The Lakers have an opportunity to prove, on Thursday, that they are the best team in the world. They are favored to do so. And if you listen to the coaching staff, they will be uniquely prepared to do so thanks to the team's carefully cultivated meditation habits.
The Laker coaching staff is focused on relaxing the players, even though one of the most consistent critiques of the team has been their occasional non-chalance. There is barely ever even the slightest shred of desperation about how they carry themselves. Not much in the way of screaming coaches or players flying off the handle. Bobby Knight is not about to walk through that door. When they lose, fans find it frustrating how the team never seems to get a quick pulse.
Phil Jackson often refuses to call a timeout, instead just sitting there, watching, drawing one of the largest coaching paychecks in the known universe apparently merely to spectate and exude calm. (And when he does call timeout, he typically passes much of it merely chatting with assistant coaches, before either speaking, or not, to the players only for five or ten seconds after the buzzer has already called the players back to the court.)
Anyone who has ever seen a sports movie knows that getting mentally prepared for a monumental challenge -- like a Game 7 -- means screaming, hooting, hollering and generally getting oneself warlike and adrenalized.
And that's exactly what the Laker coaching staff will not be doing the day of Game 7.
Instead, by careful design, before shootaround the team will assemble in the comfortable chairs in the film room at their practice facility in El Segundo. Phil Jackson will say a few words, and then the lights will be turned off, and everyone will have instructions to pay attention to nothing but the in and out of their breathing. For five to ten minutes they'll sit in the dark, and nobody will say anything. They do not chant. "Breathing in silence" is the goal. Afterwards, they will watch film.
It's mandatory to be in the room, but this is not a graded exercise. "It's not a requirement. We don't go around and check," says assistant coach Jim Cleamons. "They could very well be asleep."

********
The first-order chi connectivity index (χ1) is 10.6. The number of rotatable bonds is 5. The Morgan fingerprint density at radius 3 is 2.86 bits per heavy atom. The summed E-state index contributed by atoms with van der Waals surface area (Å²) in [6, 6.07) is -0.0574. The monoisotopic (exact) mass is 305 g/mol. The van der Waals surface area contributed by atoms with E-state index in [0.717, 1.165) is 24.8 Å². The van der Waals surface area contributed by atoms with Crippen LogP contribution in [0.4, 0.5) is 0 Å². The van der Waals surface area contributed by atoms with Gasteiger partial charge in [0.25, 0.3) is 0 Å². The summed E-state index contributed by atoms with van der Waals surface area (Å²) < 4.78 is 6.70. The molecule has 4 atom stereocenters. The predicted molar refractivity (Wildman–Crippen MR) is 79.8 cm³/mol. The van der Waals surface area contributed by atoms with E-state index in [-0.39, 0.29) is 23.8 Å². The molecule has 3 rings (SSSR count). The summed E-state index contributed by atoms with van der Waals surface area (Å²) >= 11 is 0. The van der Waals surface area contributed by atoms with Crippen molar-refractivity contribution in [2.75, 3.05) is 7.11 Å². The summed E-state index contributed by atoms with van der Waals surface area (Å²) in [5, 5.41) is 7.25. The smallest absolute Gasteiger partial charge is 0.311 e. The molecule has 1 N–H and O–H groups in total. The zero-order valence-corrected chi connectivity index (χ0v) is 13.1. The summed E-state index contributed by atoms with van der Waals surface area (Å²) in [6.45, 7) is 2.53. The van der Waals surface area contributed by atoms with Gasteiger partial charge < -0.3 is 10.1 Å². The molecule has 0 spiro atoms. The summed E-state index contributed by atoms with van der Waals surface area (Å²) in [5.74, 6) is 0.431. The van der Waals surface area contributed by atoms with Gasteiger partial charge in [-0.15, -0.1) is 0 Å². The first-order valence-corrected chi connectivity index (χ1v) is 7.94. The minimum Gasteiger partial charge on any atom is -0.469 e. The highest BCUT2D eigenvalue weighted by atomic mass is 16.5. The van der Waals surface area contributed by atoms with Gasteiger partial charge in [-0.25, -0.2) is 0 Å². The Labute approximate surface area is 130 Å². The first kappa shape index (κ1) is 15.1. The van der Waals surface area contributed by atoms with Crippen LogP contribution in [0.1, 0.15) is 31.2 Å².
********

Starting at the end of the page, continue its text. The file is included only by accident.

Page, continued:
But for some of the Lakers, this meditation practice has become momentous. Derek Fisher says he gets a lot out of it. Lamar Odom re-creates aspects of it in his mind as he walks to the free throw line. Pau Gasol, according to Cleamons, is enthusiastic. During many timeouts, instead of talking to the team, Jackson will instruct them to reenact the meditation session by sitting together on the sideline to "share a breath."
When things happen that might be stressful -- a trip to the free throw line, the other team making a run, a hard foul -- the Lakers are all likely to very consciously take a breath or two to get centered. And setting that mood starts on game day mornings in the film room.
How important is it? Would the team fall apart if they skipped the meditation session? Assistant coach Chuck Person -- who says he never meditated before he worked for the Lakers, but meditates every day now -- fielded that question: "Oh," he says, a little startled. "We're not going to skip it."
"Just quiet meditation," explains Cleamons, "in order for them to understand the business at hand for that evening. If we're going through some turbulent times, to help us get focused."
"I took coaching theory classes at college," says Cleamons. "Those athletes who don't tense up in the most stressful times, they flow freely. Basketball is all about skills. Being able to move quickly. Shooting is all about visualization and focusing on the rim. Ball-handling is about being able to pick the ball up. Defensively, you've got to concentrate on team sets, and see things in advance. It all comes down to a presence of mind and a clarity ... the mind being comfortable plays a great role in your success."